What reassures me, however, is that in our modern world, most tea consumers don’t listen to such rhetoric. They don’t impose their tastes on others by presenting them as the only way, thus claiming the monopoly on wisdom. . How many tea lovers have I known who discovered the flavour of Puer thanks to flavoured teas? And let’s dare ask, would we find pure tea today if flavoured tea wasn’t sold? I can assure you the answer is NO.
My morning tea is a Souchon, my daily tea is quite often an Oolong, or a wonderful Japanese green tea. I must confess that I like the multiple and complex notes of a plain tea… but those aside, I am always eager to taste the elegance, the surprise and the pleasure of the floral, spicy or greedy notes of a cup of flavoured tea. There is one thing that is true: I do not prepare it following the Gong Fu Cha and I suggest those who prepare a flavoured tea in such a manner, should refer back to their pseudo expert – as for their information – this ceremony is reserved for Wulongs.
To conclude, these are the same people who, with their double speak of flattery and hypocrisy, call the company I have the honour to have founded “the best company” for flavoured tea, “renowned for its blends.” This permits them to infer politely that at Theodor you’ll only find third rate teas.”
So, Ladies and Gentlemen, you the self-righteous of the tea world, worldly in another world, it is with pride and unconcealed joy I inform you that I serve my creations and blends to thousands of tea lovers every day.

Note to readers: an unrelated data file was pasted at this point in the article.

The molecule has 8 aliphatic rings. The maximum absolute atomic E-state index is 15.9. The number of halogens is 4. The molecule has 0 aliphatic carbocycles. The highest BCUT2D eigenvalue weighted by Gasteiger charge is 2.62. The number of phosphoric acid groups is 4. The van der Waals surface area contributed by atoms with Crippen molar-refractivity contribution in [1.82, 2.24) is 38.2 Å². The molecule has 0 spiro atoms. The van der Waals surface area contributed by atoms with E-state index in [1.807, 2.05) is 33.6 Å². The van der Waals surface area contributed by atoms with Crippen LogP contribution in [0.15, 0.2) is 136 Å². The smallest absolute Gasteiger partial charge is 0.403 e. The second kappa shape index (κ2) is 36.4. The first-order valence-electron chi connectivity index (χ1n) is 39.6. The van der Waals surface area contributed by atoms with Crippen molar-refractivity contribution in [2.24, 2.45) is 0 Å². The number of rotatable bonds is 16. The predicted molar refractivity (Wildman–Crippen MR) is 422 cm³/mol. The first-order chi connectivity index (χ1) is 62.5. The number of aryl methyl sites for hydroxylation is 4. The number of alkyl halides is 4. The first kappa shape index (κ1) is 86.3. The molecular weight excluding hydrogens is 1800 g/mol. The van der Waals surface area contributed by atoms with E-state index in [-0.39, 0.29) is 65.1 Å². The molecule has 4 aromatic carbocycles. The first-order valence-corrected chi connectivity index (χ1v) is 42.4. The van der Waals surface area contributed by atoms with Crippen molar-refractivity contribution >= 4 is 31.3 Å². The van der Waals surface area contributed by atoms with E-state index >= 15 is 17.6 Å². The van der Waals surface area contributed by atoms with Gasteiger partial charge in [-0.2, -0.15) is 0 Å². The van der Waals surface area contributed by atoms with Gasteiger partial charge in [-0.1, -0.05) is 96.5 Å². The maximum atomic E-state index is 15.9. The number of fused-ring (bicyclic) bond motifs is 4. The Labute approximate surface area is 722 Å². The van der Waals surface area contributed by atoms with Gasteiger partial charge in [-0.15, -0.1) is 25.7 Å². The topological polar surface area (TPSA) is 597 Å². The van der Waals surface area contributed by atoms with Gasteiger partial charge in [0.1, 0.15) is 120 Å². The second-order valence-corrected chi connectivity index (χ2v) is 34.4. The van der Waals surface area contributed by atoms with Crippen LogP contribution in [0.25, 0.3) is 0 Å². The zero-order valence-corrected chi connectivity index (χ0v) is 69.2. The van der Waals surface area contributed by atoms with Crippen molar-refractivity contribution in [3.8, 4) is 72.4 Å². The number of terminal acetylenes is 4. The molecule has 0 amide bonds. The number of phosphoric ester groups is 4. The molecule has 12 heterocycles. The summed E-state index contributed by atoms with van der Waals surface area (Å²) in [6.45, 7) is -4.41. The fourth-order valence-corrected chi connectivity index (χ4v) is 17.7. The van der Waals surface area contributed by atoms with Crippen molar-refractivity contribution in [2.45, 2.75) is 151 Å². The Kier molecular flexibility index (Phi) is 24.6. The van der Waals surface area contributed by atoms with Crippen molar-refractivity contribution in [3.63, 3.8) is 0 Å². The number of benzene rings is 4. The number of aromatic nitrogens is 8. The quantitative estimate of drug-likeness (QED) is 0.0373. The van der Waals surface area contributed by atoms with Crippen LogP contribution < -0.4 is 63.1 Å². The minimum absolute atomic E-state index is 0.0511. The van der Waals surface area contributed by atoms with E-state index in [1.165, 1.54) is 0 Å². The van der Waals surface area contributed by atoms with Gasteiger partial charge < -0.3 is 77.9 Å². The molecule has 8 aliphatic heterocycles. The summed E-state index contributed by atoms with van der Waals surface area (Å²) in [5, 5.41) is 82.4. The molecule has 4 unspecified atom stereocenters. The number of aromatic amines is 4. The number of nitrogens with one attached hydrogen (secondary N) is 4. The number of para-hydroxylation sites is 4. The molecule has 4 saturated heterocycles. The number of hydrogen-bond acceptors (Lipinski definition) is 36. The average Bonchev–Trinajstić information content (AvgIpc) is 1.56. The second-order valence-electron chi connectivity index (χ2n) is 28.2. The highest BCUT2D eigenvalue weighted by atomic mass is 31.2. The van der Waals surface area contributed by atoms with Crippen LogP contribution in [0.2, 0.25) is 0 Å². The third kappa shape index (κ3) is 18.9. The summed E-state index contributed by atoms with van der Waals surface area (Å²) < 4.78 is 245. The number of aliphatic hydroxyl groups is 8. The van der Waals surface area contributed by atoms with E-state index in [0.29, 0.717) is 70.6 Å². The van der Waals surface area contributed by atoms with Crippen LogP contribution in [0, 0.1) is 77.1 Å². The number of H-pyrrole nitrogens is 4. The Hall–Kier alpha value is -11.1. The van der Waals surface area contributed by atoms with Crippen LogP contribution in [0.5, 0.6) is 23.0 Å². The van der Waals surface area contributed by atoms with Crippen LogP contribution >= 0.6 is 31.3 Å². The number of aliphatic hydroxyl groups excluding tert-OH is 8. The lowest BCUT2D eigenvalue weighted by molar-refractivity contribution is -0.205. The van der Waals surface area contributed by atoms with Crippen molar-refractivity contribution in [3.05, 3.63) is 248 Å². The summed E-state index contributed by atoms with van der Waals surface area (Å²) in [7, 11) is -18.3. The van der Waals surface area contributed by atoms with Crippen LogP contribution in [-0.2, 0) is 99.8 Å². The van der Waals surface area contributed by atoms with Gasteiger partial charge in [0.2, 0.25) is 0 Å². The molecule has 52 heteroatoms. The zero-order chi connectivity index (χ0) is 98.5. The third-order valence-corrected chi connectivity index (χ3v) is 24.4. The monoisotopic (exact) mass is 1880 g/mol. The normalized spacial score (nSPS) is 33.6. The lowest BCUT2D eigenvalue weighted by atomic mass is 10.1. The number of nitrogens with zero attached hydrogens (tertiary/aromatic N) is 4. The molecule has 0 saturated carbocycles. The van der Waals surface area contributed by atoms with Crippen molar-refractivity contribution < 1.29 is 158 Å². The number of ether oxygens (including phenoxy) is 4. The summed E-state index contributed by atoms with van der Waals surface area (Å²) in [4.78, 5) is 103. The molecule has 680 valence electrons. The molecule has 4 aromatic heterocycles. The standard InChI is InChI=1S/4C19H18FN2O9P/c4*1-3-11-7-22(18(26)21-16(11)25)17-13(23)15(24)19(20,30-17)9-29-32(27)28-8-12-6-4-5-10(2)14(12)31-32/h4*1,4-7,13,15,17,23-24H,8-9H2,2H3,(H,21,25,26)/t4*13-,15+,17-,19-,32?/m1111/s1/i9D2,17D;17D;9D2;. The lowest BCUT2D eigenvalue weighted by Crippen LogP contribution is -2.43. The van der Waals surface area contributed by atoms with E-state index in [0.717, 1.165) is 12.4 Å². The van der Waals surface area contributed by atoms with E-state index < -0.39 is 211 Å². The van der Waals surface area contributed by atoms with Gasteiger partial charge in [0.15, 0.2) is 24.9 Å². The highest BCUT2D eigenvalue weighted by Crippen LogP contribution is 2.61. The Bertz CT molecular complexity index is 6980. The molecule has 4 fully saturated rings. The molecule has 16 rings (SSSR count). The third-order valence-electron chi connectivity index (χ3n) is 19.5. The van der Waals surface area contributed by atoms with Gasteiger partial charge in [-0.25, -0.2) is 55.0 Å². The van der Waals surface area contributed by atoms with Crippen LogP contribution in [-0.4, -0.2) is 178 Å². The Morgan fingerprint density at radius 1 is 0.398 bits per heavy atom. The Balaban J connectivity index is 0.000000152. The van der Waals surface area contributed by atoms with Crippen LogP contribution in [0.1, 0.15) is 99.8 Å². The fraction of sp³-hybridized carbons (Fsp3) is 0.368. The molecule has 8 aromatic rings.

Understand that our blends are highly respected and accompany the meals in the best restaurants of the world, as well as those in simple establishments. It is with dignity that I strive to maintain the glorious title you have bestowed upon us. And if you permit me to give you one last piece of advice – because unlike you the company I represent does not practice discrimination: You will also find some of the finest selections of teas that the world and nature offer us, through the gardens, the plantations and the people. It is up to you to find merit in this aspect of tea. However, in order to do so you will need to become a little more open-minded.
Long live the mixed, the melting pot, and diversity. Here’s to a long and peaceful life to pure tea, flavoured tea, smoked tea, and all the other wonderful plants, flowers, and fruit infusions that bring sensory pleasure and smiles into our cups and glasses every day.